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Consumer electronic companies in India: you need a social media strategy today

by on July 18, 2010

India currently has about 71 million Internet users and that number is growing at an impressive 20% every year. Even with those numbers, Indian marketers have a wait-and-see approach when it comes to using social media strategies. The hesitation stems mainly from the lack of quantifiable, measurable ROI that companies want to see before making social media marketing investments. But, with the perfect storm of having an Indian population that’s growing in wealth, the industrialization of rural areas, and having technology-hungry consumers who feed off each other’s passion for the latest innovation, companies that would like to reach young, technologically savvy Indians need to go beyond just exploring to actually using social media strategies.

With the high Internet use coupled with equally impressive mobile Web use, it’s not surprising that one of the few  companies leading the social media marketing charge in India is a cell phone brand.

Samsung is now the fourth technology “buzziest brand” in India, and the top consumer technology brand (beating Apple and just behind Google, Microsoft and Yahoo!). Samsung was able to do this by using a creative social media strategy that taps into what’s driving the boom of Internet use: the technology-savvy, well-networked Indian youth.

When Samsung launched its touch-screen, social media-ready Samsung Corby phone targeted to young consumers, the press dubbed the new product as a “Twitter phone”, highlighting how the company is positioning the Corby model.

Besides using the standard social media channels (Facebook, Twitter, Orkut), Samsung launched the “Samsung Corby Colour War” on Twitter as a viral marketing campaign to create buzz and generate excitement within their target audience of young cell phone users. Using Twitter as the main channel, Colour War teams were formed around the five colors of the Corby phone:  black, white, pink, orange and yellow. Each Colour team, led by a social media leader (with hundreds of Facebook, Orkut or Twitter connections), rallied their virtual network of friends to tweet about their Corby colour (e.g. #SamsungCorbyBlack, #SamsungCorbyWhite, etc.) within a 12-day period from November 2-13, 2009. The team leaders that recruited more than 200 unique followers and, through a prize drawing, a couple of people in each of their teams received Corby phones. The team leader with the most followers also received a cash prize.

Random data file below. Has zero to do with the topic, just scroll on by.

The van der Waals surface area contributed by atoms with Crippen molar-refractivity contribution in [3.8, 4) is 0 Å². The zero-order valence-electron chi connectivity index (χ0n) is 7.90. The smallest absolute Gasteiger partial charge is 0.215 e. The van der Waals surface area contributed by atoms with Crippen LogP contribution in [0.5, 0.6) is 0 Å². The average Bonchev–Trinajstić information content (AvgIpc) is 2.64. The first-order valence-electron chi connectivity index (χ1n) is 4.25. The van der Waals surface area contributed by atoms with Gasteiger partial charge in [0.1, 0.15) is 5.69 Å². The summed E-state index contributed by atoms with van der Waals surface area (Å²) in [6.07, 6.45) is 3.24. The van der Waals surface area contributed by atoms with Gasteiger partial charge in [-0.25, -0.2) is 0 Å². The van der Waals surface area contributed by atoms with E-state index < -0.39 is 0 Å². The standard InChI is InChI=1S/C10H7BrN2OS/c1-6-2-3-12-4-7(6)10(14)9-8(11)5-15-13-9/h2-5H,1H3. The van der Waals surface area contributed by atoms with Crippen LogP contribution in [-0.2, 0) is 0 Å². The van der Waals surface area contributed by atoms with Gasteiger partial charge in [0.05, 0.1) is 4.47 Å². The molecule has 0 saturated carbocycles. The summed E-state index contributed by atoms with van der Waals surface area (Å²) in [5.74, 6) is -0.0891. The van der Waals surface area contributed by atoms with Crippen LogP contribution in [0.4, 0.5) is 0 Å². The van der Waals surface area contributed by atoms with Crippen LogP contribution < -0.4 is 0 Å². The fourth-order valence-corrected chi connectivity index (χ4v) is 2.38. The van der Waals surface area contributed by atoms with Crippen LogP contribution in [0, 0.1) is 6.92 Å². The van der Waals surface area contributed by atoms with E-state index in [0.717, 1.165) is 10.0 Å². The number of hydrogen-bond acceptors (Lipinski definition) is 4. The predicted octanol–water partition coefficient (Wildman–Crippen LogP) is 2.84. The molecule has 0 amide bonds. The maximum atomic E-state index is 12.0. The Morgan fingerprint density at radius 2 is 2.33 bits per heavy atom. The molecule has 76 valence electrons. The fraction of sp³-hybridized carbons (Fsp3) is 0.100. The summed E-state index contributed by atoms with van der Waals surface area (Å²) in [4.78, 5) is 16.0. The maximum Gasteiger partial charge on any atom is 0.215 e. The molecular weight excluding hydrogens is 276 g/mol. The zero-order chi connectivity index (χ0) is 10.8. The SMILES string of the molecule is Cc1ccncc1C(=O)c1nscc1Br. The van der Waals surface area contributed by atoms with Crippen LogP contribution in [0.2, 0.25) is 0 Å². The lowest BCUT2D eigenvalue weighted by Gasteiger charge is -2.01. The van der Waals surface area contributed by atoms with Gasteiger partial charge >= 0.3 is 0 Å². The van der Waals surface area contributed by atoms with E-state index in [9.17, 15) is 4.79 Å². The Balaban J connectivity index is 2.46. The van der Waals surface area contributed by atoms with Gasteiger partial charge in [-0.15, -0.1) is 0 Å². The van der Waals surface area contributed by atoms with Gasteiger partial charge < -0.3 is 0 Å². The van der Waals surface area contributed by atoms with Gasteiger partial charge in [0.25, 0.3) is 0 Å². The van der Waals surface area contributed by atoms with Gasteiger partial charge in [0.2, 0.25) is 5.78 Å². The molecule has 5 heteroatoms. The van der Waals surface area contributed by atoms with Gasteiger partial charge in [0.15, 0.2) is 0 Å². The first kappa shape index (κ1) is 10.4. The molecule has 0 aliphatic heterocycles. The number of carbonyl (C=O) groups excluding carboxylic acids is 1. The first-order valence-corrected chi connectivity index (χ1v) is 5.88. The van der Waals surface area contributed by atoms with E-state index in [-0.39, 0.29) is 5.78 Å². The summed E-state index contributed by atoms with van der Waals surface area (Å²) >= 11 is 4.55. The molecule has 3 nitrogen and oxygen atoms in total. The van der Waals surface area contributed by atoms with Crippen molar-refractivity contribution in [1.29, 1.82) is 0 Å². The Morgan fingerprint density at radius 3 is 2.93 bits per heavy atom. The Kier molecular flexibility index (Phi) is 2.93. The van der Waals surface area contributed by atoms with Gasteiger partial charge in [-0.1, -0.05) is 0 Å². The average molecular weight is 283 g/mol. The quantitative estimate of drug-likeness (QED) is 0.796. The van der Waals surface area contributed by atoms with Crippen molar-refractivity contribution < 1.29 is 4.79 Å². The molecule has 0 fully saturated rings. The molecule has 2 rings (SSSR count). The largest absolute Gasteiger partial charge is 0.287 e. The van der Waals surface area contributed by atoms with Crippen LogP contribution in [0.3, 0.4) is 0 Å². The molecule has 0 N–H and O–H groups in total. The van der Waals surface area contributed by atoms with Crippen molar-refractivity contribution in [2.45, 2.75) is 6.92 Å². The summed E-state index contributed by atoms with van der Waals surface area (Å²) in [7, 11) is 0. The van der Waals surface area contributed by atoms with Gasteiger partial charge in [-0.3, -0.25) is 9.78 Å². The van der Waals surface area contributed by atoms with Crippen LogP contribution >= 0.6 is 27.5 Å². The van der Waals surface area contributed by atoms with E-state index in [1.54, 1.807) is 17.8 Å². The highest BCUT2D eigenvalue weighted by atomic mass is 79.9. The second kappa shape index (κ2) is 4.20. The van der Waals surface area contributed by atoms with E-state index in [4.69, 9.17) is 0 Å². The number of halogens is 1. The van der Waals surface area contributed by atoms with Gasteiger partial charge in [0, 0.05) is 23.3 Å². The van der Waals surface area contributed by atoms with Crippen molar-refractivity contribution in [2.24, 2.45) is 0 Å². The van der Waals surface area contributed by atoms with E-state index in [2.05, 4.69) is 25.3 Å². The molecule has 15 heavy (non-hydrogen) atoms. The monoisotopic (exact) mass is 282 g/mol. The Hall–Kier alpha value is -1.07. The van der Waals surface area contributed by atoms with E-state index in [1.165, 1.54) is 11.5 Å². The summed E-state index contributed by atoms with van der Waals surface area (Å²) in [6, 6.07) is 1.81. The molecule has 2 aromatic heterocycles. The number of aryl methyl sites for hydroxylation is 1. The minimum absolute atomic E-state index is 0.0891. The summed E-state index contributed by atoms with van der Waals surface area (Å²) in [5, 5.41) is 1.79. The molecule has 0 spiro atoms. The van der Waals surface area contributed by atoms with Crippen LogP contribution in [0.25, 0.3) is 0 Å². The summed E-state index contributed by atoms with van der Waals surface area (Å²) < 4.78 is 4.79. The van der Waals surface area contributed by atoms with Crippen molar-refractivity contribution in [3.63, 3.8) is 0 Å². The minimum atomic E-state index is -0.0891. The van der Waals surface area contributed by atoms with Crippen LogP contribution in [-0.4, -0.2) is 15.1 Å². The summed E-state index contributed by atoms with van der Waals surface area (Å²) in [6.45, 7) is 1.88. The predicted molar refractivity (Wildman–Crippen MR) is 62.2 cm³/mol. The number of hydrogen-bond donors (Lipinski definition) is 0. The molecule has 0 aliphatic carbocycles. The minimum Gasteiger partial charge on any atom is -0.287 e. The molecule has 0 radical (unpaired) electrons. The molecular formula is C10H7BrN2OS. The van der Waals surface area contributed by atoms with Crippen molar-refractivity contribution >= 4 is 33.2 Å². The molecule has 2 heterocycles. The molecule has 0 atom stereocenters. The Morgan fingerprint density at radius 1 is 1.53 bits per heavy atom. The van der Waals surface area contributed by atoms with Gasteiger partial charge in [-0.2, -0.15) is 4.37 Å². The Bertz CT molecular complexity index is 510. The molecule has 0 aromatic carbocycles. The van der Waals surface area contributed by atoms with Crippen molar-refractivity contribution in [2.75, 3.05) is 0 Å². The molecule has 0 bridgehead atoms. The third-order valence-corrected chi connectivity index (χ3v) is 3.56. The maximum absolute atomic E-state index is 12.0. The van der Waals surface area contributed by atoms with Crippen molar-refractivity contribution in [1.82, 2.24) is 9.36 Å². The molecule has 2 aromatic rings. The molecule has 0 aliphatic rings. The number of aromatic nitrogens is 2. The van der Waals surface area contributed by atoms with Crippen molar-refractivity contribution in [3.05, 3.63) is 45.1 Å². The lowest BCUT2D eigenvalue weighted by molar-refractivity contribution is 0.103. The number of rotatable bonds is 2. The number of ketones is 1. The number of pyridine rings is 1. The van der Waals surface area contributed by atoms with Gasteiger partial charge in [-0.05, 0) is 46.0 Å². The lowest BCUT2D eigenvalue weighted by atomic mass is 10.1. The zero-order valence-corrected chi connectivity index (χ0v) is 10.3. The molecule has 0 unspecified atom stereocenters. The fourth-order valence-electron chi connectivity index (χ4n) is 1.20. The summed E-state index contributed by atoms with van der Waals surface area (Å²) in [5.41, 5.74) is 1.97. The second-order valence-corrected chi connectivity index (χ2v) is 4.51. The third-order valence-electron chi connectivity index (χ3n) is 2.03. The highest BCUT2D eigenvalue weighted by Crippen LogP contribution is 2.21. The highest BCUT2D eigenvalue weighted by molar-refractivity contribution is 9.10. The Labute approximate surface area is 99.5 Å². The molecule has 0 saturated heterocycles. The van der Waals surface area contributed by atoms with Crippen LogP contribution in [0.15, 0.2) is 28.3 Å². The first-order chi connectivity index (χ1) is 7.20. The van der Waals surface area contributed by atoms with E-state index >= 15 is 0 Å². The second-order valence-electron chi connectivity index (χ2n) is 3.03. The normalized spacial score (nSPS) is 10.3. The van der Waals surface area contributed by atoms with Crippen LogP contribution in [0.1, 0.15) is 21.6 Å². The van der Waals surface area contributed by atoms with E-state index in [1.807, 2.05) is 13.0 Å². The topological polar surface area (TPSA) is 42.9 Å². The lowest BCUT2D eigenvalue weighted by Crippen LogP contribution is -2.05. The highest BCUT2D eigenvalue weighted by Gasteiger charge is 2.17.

During the 12-day event, the Samsung Corby phone generated 3,284 tweets–2,853 of which were from the Colour War teams and amplified to 615,000 total exposures through the team members’ network.

With a minimal expense of the phones and the cash prizes totaling about $1,240, Samsung was able to increase brand awareness within their target demographic, build excitement around the new product using viral marketing, and engage the consumers in a fun, entertaining way. Blogs and word-of-mouth marketers hailed Samsung’s Corby Twitter event as one of the Social Media India highlights in 2009.

Companies that are targeting the young electronic goods consumers in India need to take Samsung’s example. High-tech consumer goods companies that are marketing in India such as Apple, Sony and HP need to push for a stronger social media strategy to engage and build brand loyalty. They also have to remember that they can’t stop there. As more companies catch on and start using social media channels, brands such as Samsung need to keep pushing out innovative, creative ways to keep their consumers engaged and loyal to their brand and products.

Although the number of Indian Internet users at 71 million is already impressive, it’s still a small rate of penetration. The number is predicted to raise, especially as the Web and mobile technologies reach the rural areas. Marketers, especially consumer electronic brands that market to the young Indian population, cannot afford to wait and have to add a social media to their marketing strategies today.

From → India

  1. Dave T permalink

    Roela – great commentary. I agree that it’s amazing to see India’s hesitation in the social media realm given the explosion of online usage. Hopefully they learn quickly before it passes them by!

  2. The Samsung campaign that you chose to focus on this week was a very interesting effort and rightly deserves to make the list of one of the best social media efforts from the past year in India. Your conclusion that consumer electronics brands need to do more to take advantage of social media definitely made sense. The opening point you made about Indian marketers wanting to take a “wait and see” approach was one that needed stronger justification, though. It sounds like it would be true, but then you link to a post with social media highlights from 2009 that seems to list plenty of brands willing to try out social media. Are those just the most adventurous brands and did you find discussion elsewhere about brands moving more cautiously? If so, you need to link to that to support your conclusion. At the end of your post, you also list a few brands who could learn from Samsung such as “Apple, Sony and HP.” Whenever you throw out a list like this, you need to be sure that none of these brands are actively doing much with social media (one of your classmates spotlighted HP, for example, as doing some significant work). The idea that Apple might engage in social media (in any country) is probably unlikely given their track record of indifference towards social media, but that doesn’t make your suggestion incorrect. Aside from these small points, a good post. (4)

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